Europeans Check Into Budget-Motel Concept
FINDING a place to stay in America is all too easy, what with highway billboards and neon logos pointing the way. In Europe, motels are next to impossible to find. Europeans stick most of their inns in town, not along the highway.
Now that is changing. A new breed of low-priced motel is springing up along the highways of Europe. The chains have catchy names: Formule 1, Premiere Classe, and Mister Bed.
For most of our 10-day drive through Europe, recently, my wife and I went for charm: the cozy Limmathof in Zurich, the friendly Hotel Wortz in Stuttgart, Germany, and the idyllic Golden Griffin in Rothenburg, Germany. They were memorable even if they were difficult to find. After an hour of fruitless searching in Augsburg, Germany, at midnight we finally called the hotel manager, who came and rescued us.
But the last night of the trip, we longed for something simpler: a cheap roadside motel, the kind that in America would squeeze ``econo'' or ``budget'' into its name. In Namur, Belgium, we found one.
The Formule 1 was functional: lots of concrete, a jaunty colored-triangle design on the outside, a packed lobby inside. The manager quickly dispatched a long line of guests. No room keys here, just a piece of paper with the room number and a security code for the door lock. The room was small, mostly taken up with a double bed, bunk bed overhead, built-in sink, and color television.
Bathrooms? A true European touch: They're down the hall. Don't go in when the light above the door is red. That's the wash cycle when the shower and bathrooms are being heat cleaned.
The price is hard to beat, especially in high-priced Europe: 999 Belgian francs (less than $29) for up to three people per room. Breakfast is a little extra. We passed. It looked more like standard-issue pastries from a Super 8 than fine Continental fare.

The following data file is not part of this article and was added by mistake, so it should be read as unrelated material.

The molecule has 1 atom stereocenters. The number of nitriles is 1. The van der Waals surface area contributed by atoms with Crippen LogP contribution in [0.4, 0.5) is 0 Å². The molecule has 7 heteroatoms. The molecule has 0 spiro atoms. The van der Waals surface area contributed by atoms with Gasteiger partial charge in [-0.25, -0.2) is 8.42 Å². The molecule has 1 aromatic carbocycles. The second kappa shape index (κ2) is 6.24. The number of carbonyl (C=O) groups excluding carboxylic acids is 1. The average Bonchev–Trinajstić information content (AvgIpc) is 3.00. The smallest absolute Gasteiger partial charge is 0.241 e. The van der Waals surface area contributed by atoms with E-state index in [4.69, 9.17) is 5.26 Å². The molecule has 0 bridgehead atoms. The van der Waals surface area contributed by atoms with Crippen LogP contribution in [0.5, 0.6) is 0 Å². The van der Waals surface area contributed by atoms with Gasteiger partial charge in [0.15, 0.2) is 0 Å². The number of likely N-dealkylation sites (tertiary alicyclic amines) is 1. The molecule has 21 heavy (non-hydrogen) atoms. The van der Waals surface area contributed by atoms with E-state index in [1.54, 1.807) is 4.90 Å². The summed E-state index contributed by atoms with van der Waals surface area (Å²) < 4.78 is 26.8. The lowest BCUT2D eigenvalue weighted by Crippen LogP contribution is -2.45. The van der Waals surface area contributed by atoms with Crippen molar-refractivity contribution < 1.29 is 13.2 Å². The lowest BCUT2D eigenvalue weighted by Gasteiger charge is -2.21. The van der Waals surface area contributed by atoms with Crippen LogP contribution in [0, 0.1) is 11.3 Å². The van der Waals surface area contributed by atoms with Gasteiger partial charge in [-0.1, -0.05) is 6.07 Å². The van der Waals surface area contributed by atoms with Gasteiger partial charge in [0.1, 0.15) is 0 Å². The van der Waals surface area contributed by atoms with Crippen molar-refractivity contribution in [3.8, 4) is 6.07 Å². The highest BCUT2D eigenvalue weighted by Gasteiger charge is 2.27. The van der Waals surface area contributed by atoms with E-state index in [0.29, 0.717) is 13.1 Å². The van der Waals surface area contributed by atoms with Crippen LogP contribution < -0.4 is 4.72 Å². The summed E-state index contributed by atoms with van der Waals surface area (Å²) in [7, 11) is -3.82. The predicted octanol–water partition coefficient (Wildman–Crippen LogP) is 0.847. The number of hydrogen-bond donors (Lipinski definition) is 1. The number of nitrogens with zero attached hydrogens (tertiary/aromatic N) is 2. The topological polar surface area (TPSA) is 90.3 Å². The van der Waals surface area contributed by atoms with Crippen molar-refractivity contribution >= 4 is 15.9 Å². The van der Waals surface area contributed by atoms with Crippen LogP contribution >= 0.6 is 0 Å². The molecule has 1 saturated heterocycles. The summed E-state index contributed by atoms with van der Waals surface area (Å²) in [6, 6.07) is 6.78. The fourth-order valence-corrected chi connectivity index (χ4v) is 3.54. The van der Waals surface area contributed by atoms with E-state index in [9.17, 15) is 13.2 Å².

Still, Europeans flock to the place.
``It's rare to find a place with access like this,'' says Rudy Lebrun of Belgium, a fellow guest.
``It's a knockout,'' adds Clive Richardson of Wales. ``I saw the sign on the motorway and ... I said to the wife: `I think it's cheap. Let's go have a look.' ''
While two- and three-star places are losing business in the current recession, zero- and one-star motels are expanding, says Claire Cosson, a writer for Journal L'Hotellerie, a French hotel trade publication. ``It's really the only market for the future.''
Accor, a French travel-services company, pioneered the concept when it started the Formule 1 chain in 1985. Since then, the chain has grown to more than 250 motels mostly in Western Europe. The competition is fierce. Premiere Classe is nipping at Formule 1's heels. Villages-Hotel, Mister Bed, and others are also pursuing the budget market, which has led to an enormous building boom in cheap French motels. Last year, France built more new hotel rooms than all other western European countries combined.
But Accor, which also owns 40 percent of Motel 6, has an ace up its sleeve: It could import the US chain's folksy spokesman, Tom Bodett. I'm sure he'd leave the luminiere on for you.